These defence mechanisms originally evolved to protect living organisms from weak natural radiation, such as that from thunderstorms. However, they were "designed" only for intermittent use because they disrupt normal metabolism and are expensive in bodily resources and energy. These resources have to come from somewhere. Some may be drawn from our physical energy, making us feel tired. Some may come from our immune system, making us less resistant to disease and cancer. There is no hidden reserve. As it is, our bodies are constantly juggling resources to put them to best use. For example, during the day, they are directed towards physical activity but during the night, they are diverted to the repair of accumulated damage and to the immune system. Day and night irradiation from mobile phone masts (which run continuously) will affect both, with little or no chance to recover. In the long term, this is likely to cause chronic fatigue, serious immune dysfunction (leading to an increased risk of disease and cancer) and many of the neurological symptoms frequently reported by people living close to mobile phone base stations (see Abdel-Rassoul et al. 2007).

 

Wifi and DECT phones may be just as bad

Wifi is a family of systems widely used for the wireless interconnection of computers. A typical system consists of a router, which acts as a nerve center connecting computers to each other and to the Internet. DECT stands for "Digitally Enhanced Cordless Telecommunications". It was originally a European standard for cordless phones but has now become widely adopted throughout the world, including the USA. A typical installation consists of one or more base stations that plug into a phone line and each may then connect wirelessly to several handsets. What routers and DECT base stations have in common is that they both transmit their information in the form of pulsed microwaves, which are similar but not identical to those of mobile phones, and they both normally run continuously.

 

However, there is a growing number of anecdotal reports that the continuous radiation from Wifi routers and DECT phone base stations can have similar effects to mobile phone base stations so they should also be considered as potentially unsafe. We should perhaps add to these the growing use of DECT cordless baby alarms. Although to date there is no firm evidence of adverse effects, these devices irradiate the baby continuously at close range and, to the best of my knowledge, they have not been tested for electromagnetic safety. It is ironic that any proposal to test them with real children would probably be turned down as being unethical. Nevertheless, they are on the market and the exposed child will probably be too young to report any symptoms. One symptom to look for would be a delay in the onset of sleep due to brain hyperactivity; this could be an early warning of potential damage that may not become apparent until later life. Bearing in mind a possible link between electromagnetic exposure during early childhood and autism, it might be a wise precaution to stick to the old-fashioned wired baby alarm.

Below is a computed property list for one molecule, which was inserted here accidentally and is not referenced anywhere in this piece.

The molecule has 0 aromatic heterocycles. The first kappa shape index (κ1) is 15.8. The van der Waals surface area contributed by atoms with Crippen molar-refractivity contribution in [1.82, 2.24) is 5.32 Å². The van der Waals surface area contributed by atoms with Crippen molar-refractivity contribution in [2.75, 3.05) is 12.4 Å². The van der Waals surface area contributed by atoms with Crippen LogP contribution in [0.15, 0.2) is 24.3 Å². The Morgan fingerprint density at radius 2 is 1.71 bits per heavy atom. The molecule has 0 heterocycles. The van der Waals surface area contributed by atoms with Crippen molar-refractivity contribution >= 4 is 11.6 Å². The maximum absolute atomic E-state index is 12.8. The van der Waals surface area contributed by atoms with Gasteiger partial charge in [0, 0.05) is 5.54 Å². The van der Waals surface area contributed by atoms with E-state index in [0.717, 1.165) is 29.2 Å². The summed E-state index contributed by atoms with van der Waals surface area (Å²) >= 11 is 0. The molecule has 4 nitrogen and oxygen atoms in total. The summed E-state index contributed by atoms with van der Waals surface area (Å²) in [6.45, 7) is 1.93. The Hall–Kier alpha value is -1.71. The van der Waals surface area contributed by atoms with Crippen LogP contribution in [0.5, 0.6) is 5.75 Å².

Why we are not all affected

This is due to natural biological variability and is quite normal. For example, not everyone who smokes dies of cancer; it just increases the risk. Similarly, not everyone will be equally affected by non-ionizing radiation. There could be many reasons for this; some people may have higher levels of calcium in their blood, which will help stabilise their cell membranes. Others may have more effective natural defence mechanisms or mechanisms that cut in at different levels. Still other people may have had their defence systems impaired, either by illness or prolonged electromagnetic exposure. Many more may actually be affected but have just put it down to the general stress of modern living and have not yet made the link between their symptoms and our now almost universal electromagnetic exposure.

 

However, even if you are one of the lucky ones who suffer no obvious short-term adverse effects from electromagnetic radiation, there is no cause for complacency. There is no guarantee that you will not suffer long-term effects or that the apparent lack of effect will continue as the general levels of electromagnetic exposure rise and our steadily aging bodies become less and less able to cope. In many ways, the effects of electromagnetic exposure may resemble those of premature aging.